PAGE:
‘The Google Effect’ – the thought that our reliance on the internet is making us dumber – was first put forward by Professor Betsy Sparrow of the University of Columbia, Professor Daniel Wegner of Harvard University and Jenny Liu of the University of Wisconsin-Madison in 2011.
Psychologists posited that our increased use of the web to discover new information was actually detrimental to our mental acuities because we had the ability to continually surf to the information we required, when we needed it, and didn’t have to commit as much to memory as in years gone by.
The theory, arguably since proven, has since been expanded upon by Kaspersky Lab which conducted its own survey into the effect it refers to as Digital Amnesia.
Focusing on UK consumers and the use of mobile devices, the study revealed how the majority of consumers in Blighty can no longer recall phone numbers from their own memory, instead having to rely on the digital memory stored within their handset. Now, before you think that’s just common sense in a world where we all have hundreds of ‘friends’ and ‘contacts’ due to our immersion in social networks, Kaspersky determined that it is not just the vaguest of phone numbers that pass through our sieve-like heads – we actually struggle to remember our kids’ phone numbers, our significant other’s number and even the digits required to call into work.
Offering up light proof that it’s a tech thing, the survey determined that respondents were better at remembering numbers from the past – about the same number of respondents knew their home phone number from when they were kids as knew their current partner’s number.
So, what does this mean from a security perspective?
As you may imagine, Kaspersky has an interest in certain products and services, so it’s hardly surprising to realise that our inability to recall simple strings of numbers, associated with people we presumably care about, can be tied to their business model.
That aside, another survey of 6,000 European consumers – aged 16 and over – threw up some interesting data:
Just over half of the respondents (53%) in the 16-24 year-old range said they relied upon their smartphone to store everything they feel they need to know.
What if that smartphone became lost or stolen? Do they have backups of their data? Tracking apps installed?
According to the survey, the answers are probably not what we’d hope – 40% of the younger age group and 44% of women said they would be devastated if they lost their device because they had priceless memories stored on them. Thirty-eight and twenty-five percent respectively said the loss of their device would leave them in a panic as they had no backups.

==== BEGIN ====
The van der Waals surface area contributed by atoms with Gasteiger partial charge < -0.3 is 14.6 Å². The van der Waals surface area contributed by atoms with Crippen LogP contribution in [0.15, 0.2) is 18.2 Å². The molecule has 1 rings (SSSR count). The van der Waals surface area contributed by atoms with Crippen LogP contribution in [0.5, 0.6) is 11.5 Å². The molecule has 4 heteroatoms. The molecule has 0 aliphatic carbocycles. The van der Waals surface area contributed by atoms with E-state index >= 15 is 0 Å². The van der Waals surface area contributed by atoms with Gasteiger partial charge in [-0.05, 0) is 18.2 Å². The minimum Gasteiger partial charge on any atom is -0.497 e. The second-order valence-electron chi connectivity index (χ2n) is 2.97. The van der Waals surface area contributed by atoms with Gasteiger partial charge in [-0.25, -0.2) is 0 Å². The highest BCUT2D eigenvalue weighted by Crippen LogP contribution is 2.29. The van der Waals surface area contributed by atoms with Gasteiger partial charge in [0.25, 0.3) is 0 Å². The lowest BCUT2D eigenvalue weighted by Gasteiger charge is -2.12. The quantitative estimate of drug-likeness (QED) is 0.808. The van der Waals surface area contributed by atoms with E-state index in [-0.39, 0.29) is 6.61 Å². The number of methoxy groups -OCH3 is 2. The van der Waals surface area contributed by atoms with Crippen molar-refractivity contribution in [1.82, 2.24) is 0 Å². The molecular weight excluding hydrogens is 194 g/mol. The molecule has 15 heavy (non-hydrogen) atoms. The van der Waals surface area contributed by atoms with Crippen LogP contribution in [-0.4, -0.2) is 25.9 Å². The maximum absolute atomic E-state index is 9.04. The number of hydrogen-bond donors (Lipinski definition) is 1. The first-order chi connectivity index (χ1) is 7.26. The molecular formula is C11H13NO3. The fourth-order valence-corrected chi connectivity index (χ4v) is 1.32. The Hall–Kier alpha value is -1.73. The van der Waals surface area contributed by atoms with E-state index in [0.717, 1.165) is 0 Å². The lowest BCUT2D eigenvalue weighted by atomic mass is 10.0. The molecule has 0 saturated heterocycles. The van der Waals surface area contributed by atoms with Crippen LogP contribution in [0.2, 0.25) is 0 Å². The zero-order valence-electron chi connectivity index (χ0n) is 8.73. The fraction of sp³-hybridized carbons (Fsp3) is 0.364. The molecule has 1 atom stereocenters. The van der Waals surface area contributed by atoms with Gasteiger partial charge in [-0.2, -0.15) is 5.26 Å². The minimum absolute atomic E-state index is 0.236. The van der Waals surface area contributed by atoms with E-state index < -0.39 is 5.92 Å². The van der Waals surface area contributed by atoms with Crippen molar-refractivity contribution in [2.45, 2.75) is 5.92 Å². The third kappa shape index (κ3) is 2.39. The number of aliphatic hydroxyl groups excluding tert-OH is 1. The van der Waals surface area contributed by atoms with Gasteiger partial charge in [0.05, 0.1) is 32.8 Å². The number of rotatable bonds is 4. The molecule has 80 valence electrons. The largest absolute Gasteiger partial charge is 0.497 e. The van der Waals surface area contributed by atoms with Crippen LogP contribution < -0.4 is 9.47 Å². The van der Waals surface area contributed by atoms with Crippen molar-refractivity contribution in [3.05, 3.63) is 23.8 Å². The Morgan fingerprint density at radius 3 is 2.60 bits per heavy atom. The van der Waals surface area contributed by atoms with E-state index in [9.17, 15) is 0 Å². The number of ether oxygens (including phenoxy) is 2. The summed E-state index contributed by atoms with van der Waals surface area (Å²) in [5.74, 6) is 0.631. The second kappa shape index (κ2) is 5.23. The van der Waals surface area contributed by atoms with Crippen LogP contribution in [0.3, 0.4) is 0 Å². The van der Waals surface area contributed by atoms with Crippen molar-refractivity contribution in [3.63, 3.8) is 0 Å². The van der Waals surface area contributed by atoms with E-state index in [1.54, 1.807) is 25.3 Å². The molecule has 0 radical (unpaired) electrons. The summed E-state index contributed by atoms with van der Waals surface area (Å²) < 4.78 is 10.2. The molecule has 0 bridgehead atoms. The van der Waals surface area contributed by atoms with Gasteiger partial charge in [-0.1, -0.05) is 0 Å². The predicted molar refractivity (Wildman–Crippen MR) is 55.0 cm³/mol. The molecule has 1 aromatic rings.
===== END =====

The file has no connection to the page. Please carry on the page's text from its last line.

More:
The study – and this is Kaspersky’s angle – also discovered that only around a quarter of all smartphone users install any kind of security software.
Ok, so maybe it could be argued that the security threats seen in the media are a tad overplayed, at least where some mobile OSes are concerned, but its still alarming that people are not taking security seriously with every device they own, especially as we head into an ever more interconnected world.
David Emm, Principal Security Researcher, Kaspersky Lab had the following to say:
Connected devices enrich our lives but they have also given rise to Digital Amnesia. We need to understand the long term implications of this for how we remember and how we protect those memories. The phone numbers of those who matter most to us are now just a click away – so we no longer bother to memorise the details. Further, an overwhelming 86% of those surveyed say that in our increasingly hyper-connected world people simply have too many numbers, addresses, handles etc. for them to remember even if they wanted to. We discovered that the loss or compromise of this precious information would not just be an inconvenience, it would leave many people deeply distressed.
Interestingly, what Emm and the report failed to address was a far more obvious problem associated with shrinking memories – the topic of passwords.
We’ve all read the post-breach stories and ingested the advice about never using the same password twice and always picking complex credentials that don’t look like ‘123456’ or ‘passw0rd’.
And we all know that people continue to make the same bad choices regardless.
Perhaps now, we can look at the Google Effect and have some sympathy, or at least some understanding, for why some people keep on trying to keep things simple, why they store passwords in their phones, or on post-it notes.
Such activity may seem silly to some of us but there’s a huge difference between someone who is paid to be security conscious for a living and someone who is not.
As we’ve said before, and will say again, security is all about people. Or at least it should be.
Smartphone apps, password managers – pah! – what good are they if we can’t get the right messages out to people who simply forget the importance of what we take for granted.
More awareness is certainly required.
But sometimes I think we are taking the wrong approach – perhaps it’s security professionals who sometimes need the awareness training – so that they can then understand the topic from the point of view of those who reside outside of the industry?